Laparoscopy: A blessing for your FURBALL

Whenever a pet parent has to take a call for any kind of surgery of their pet it becomes a matter of concern because of the high risk of anesthesia and also the post operative care. But with laparoscopic surgeries, pet parents can heave a sigh of relief!


Since last many decades t here have been various improvements in the anesthetic drugs and protocols, so as to reduce the risk of anesthesia in pets. But the post operative care still remains an area of worry for pet parents as it can lead to various complications if anything goes wrong. To reduce the post operative care to the minimum, laparoscopic surgeries have become really popular,
The boon of laparoscopy
Laparoscopic surgery is considered as a blessing to the surgical technique in veterinary practices. It is also known as ‘Invisible Surgery’ and ‘Key Hole Surgery’ as the incisions is very small and can heal very fast. Not only in veterinary practice but in human medicine also, laparoscopic surgeries have gained a lot of popularity.
It is a modern surgical technique in which abdominal surgeries are performed through small incisions, using a rigid or flexible scope with an integrated high-definition colour magnifying camera and fibre optic light source.A laparoscopic surgery gives the veterinarian the ability to explore the abdominal cavity using a miniature camera instead of performing a traditional open procedure. Once the camera is inserted through a small incision, the surgeon can use it to view individual organs and guide surgical instruments to execute the desired procedure.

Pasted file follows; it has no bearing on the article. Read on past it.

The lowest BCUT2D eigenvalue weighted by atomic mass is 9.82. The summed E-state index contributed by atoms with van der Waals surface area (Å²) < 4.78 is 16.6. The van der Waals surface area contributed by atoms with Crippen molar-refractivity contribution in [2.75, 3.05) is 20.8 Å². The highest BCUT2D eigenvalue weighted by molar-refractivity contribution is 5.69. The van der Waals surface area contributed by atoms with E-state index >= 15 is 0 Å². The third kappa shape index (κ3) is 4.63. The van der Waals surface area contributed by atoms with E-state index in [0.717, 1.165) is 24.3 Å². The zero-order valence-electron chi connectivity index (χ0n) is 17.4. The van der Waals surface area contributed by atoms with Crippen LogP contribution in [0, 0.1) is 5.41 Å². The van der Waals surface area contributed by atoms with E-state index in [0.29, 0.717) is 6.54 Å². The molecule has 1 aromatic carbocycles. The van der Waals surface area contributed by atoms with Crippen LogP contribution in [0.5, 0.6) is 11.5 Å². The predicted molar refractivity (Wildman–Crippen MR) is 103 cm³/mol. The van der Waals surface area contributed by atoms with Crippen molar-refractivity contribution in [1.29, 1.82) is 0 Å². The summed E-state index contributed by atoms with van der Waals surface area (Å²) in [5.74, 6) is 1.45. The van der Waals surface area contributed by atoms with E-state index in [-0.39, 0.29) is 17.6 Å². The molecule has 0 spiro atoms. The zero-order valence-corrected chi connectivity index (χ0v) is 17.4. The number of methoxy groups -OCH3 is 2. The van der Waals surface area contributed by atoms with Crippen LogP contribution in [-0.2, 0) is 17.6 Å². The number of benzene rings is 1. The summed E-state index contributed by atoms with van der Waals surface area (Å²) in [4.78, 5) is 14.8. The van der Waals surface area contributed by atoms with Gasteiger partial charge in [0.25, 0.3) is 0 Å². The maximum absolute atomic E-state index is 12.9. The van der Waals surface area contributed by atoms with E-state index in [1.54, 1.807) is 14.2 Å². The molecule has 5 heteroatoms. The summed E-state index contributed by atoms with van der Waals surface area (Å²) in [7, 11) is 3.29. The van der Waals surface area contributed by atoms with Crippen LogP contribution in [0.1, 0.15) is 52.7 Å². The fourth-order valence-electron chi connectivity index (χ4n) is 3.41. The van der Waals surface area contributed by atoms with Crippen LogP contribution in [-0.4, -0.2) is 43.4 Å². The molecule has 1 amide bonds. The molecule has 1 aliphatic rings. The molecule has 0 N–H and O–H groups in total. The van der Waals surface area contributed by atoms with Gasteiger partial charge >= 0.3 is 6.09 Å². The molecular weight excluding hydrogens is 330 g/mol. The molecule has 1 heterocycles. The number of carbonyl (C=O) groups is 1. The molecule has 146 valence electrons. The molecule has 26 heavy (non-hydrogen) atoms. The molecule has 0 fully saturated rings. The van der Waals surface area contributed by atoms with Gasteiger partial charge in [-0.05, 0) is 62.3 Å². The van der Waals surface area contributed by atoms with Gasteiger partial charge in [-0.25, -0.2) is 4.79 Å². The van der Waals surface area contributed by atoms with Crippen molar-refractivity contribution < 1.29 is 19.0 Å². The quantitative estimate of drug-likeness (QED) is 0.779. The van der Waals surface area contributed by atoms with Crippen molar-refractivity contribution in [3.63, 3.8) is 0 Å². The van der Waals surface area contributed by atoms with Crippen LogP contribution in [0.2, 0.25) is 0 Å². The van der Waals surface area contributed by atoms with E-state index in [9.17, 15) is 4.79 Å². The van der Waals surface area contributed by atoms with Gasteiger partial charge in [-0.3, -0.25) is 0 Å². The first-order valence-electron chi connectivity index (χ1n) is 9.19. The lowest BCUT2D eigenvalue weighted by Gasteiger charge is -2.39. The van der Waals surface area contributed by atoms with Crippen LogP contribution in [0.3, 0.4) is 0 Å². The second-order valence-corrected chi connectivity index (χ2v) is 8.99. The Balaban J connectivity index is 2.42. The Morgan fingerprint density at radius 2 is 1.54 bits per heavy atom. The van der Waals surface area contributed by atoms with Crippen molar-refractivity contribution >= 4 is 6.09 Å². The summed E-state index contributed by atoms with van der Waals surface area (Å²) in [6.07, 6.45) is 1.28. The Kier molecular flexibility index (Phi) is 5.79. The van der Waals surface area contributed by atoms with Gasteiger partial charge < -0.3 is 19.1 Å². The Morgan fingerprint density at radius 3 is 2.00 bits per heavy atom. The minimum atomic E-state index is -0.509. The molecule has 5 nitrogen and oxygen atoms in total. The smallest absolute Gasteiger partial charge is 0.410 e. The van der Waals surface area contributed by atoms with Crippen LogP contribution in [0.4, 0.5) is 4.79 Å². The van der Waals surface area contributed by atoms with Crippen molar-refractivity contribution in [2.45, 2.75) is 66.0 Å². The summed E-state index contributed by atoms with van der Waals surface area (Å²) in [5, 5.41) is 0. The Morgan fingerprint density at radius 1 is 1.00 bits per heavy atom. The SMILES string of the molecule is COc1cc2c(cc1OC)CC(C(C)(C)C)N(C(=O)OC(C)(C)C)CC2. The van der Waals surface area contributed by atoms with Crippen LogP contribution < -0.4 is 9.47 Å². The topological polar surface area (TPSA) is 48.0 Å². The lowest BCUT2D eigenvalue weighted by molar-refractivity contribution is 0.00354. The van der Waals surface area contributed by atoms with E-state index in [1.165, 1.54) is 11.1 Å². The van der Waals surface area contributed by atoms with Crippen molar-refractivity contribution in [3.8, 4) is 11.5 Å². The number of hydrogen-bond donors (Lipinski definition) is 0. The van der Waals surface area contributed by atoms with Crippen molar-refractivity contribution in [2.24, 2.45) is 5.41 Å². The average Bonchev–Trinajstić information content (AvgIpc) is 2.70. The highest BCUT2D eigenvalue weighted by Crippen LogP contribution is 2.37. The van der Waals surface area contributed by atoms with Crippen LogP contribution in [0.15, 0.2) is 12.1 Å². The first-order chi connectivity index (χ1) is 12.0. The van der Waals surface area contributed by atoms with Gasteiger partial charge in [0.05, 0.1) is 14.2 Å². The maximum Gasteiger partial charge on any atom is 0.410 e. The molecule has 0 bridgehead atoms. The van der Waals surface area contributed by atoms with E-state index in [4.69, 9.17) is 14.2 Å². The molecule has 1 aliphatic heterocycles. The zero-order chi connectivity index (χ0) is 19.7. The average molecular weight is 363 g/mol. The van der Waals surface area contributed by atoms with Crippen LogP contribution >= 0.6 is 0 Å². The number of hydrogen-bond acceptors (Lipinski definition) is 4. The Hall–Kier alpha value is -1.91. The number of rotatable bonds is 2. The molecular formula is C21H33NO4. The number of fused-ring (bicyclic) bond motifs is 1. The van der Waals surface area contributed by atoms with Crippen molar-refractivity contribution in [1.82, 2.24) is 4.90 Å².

The inflation of the abdomen is commonly done using carbon-dioxide gas so as to elevate the abdominal wall above the internal organs, creating a larger field for viewing and working. With a larger field for working, the laparoscope permits better visualization of structures which are viewed on a large high-definition screen wherein tiny details can be seen that would be undetected with the naked eye.
Once the area has been thoroughly scoped, highly specialized instruments are used to perform the surgery or the desired procedure.
Minimum pain & maximum care
Since our patients are voiceless, diagnostic medicine can offer few unique challenges for veterinarians. Laparoscopy can tackle the challenges by providing a method in which the v e t c a n gain valuable d i a g n o s t i c information using abdominal exploration and the vet can also take organ biopsy, while minimizing the discomfort to your pet.
Laparoscopic surgeries have many advantages over abdominal surgery, including a smaller incision site, decreased postoperative care, reduced need for medication and quicker recovery time. However, pet parents need to understand that not every procedure or patient is an ideal candidate for laparoscopy.
A major benefit of veterinary laparoscopic surgery is significant reduction in postoperative pain. A study in American Veterinary Medical Association Journal demonstrated upto 65% less pain in laparoscopic versus traditional open spay.
There are always two sides to a coin. Now that you know the advantages, you should be aware of the disadvantages as well. It is time consuming as compared to traditional methods. Surgeons have limited range of motion due to tiny hole.For some pet parents, a major drawback can be the cost of the procedure. Due to the sophistication of the equipment and the surgeon’s skill, these procedures are often more expensive than traditional open surgeries. But the good news is that laparoscopic surgeries come under the umbrella of various pet insurance companies. For many processes, a laparoscopy surgery is better as compared to traditional surgery. It can also be useful for processes like vital organs biopsies, stomach tacking, cryptorchid neuter to remove retained testicles, abdominal exploratory surgery, and arthrocopic surgeries.
Veterinary laparoscopy is indeed good news for pet parents. Likewise, it is a valuable tool to veterinarians desiring to offer the best quality care to the pet and their parents emotionally.
(Dr Dishant Saini is from Department of Veterinary Surgery and Radiology; Dr Aeknath Virendra from Department of Animal Reproduction, Gynaecology and Obstetrics; Dr Gajendra S Khandekar is professor from Department of Veterinary Surgery and Radiology; and Dr Santoshmani D Tripathi is assistant professor from Department of Veterinary Surgery and Radiology, Mumbai Veterinary College, Parel, Mumbai